A federal judge called Rudy Giuliani’s statements about his work in an Iran sanctions case “disingenuous” at a hearing Tuesday, criticizing the ex-New York City mayor for omitting any mention of Iran altogether.
Giuliani and former U.S. attorney general Michael Mukasey are working on behalf of a Turkish gold trader accused of helping Iran circumvent U.S. sanctions related to its nuclear program. In affidavits filed last month, Giuliani and Mukasey said they were working on extrajudicial resolutions for Reza Zarrab’s legal troubles. Instead of appearing in court, Giuliani and Mukasey said they have met with high-ranking officials in Turkey and the U.S.—including Turkish leader Recep Tayyip Erdogan—to work towards a diplomatic resolution.
The affidavits also downplayed the seriousness of the charges facing Zarrab. The criminal complaint against Zarrab accuses him of helping entities that work with the Iran Revolutionary Guards Corps, and other organizations tied to its nuclear program, while the affidavits simply referred to Zarrab’s alleged misdeeds as ones involving “consumer goods.”
“Most respectfully, the Giuliani and Mukasey affidavits appear surprisingly disingenuous in failing to mention the central role of Iran in the indictment,” said Judge Richard Berman, adding that the affidavits omit any mention of Iran altogether.
Such an omission discounts the fact that the charges against Zarrab are serious felonies, Berman said.
Zarrab was charged last year for allegedly using various companies to trade Iran gold for oil and gas, a workaround to evade sanctions related to the nuclear program. While on a trip to Disneyland with his wife and daughter, he was arrested.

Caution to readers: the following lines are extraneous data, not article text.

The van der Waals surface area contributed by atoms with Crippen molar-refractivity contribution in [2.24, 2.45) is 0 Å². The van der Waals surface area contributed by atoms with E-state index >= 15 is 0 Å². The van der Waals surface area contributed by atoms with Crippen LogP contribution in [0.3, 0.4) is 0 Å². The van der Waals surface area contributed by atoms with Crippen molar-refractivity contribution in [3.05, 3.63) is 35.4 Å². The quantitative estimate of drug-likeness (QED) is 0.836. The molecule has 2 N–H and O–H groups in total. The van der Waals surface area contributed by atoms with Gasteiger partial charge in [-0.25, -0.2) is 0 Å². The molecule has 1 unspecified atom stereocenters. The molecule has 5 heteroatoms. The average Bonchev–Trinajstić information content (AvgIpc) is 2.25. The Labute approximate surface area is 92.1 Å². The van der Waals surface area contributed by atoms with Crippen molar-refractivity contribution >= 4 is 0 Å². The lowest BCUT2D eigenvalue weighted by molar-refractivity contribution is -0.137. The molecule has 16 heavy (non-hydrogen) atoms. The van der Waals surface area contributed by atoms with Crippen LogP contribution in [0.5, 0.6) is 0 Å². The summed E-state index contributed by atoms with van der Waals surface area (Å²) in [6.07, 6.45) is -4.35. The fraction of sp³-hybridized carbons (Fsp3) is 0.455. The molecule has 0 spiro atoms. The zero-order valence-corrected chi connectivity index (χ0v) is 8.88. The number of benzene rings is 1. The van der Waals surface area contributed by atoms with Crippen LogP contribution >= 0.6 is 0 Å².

Among the other revelations in court was that Giuliani has never even met Zarrab face-to-face. All communications between the men are through “me, or Mr. Mukasey, or Mr. Giuliani’s partner,” said Zarrab’s defense attorney Ben Brafman. “I do not believe there were any direct communications.”
Tuesday’s meeting also addressed potential conflicts of interest between Giuliani and Mukasey, and their legal firms, and the Zarrab case. The firms also represent some of the alleged “victim banks” in the case; Giuliani’s firm is also a registered agent of Turkey.
Giuliani was famously critical of the Iran nuclear deal and Iran’s political system more broadly before taking on this sanctions case mere months after he was considered for top-level jobs in the Trump administration, including Secretary of State.
Zarrab's case has widespread resonance in Turkey, where he was also eyed for a corruption scandal. But Erdogan, who has ties to the Zarrab family, intervened. Zarrab’s case may also shed light on the corruption scandal that captivated Turkey. If the case goes to trial, Zarrab’s ties to high-ranking Turkish government officials may be exposed. Erdogan even took aim at former U.S. Attorney Preet Bharara after Zarrab’s arrest, accusing him of being a sympathizer of the exiled Turkish cleric Fethullah Gulen. (The Erdogan regimes blames Gulen, who lives in the Poconos, for being behind a failed coup attempt last year.)